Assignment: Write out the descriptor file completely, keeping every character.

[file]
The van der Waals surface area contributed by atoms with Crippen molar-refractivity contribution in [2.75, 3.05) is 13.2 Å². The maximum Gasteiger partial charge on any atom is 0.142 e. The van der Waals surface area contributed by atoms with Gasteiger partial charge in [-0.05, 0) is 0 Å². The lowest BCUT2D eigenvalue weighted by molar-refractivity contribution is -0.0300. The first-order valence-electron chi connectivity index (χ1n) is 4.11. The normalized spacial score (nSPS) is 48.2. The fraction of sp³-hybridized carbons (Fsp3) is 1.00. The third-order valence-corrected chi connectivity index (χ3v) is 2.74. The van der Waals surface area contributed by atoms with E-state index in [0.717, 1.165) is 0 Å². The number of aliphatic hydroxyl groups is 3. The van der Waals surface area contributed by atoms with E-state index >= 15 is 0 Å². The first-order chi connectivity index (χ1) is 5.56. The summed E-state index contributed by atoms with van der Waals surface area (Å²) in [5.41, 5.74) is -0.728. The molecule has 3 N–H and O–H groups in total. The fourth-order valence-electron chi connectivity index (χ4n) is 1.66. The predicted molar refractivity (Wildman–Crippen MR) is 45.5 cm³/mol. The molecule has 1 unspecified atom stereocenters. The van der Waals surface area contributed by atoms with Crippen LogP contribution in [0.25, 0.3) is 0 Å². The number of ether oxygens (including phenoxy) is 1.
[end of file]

The van der Waals surface area contributed by atoms with Crippen molar-refractivity contribution in [2.75, 3.05) is 13.2 Å². The maximum Gasteiger partial charge on any atom is 0.142 e. The van der Waals surface area contributed by atoms with Gasteiger partial charge in [-0.05, 0) is 0 Å². The lowest BCUT2D eigenvalue weighted by molar-refractivity contribution is -0.0300. The first-order valence-electron chi connectivity index (χ1n) is 4.11. The normalized spacial score (nSPS) is 48.2. The fraction of sp³-hybridized carbons (Fsp3) is 1.00. The third-order valence-corrected chi connectivity index (χ3v) is 2.74. The van der Waals surface area contributed by atoms with E-state index in [0.717, 1.165) is 0 Å². The number of aliphatic hydroxyl groups is 3. The van der Waals surface area contributed by atoms with E-state index >= 15 is 0 Å². The first-order chi connectivity index (χ1) is 5.56. The summed E-state index contributed by atoms with van der Waals surface area (Å²) in [5.41, 5.74) is -0.728. The molecule has 3 N–H and O–H groups in total. The fourth-order valence-electron chi connectivity index (χ4n) is 1.66. The predicted molar refractivity (Wildman–Crippen MR) is 45.5 cm³/mol. The molecule has 1 unspecified atom stereocenters. The van der Waals surface area contributed by atoms with Crippen LogP contribution in [0.25, 0.3) is 0 Å². The number of ether oxygens (including phenoxy) is 1.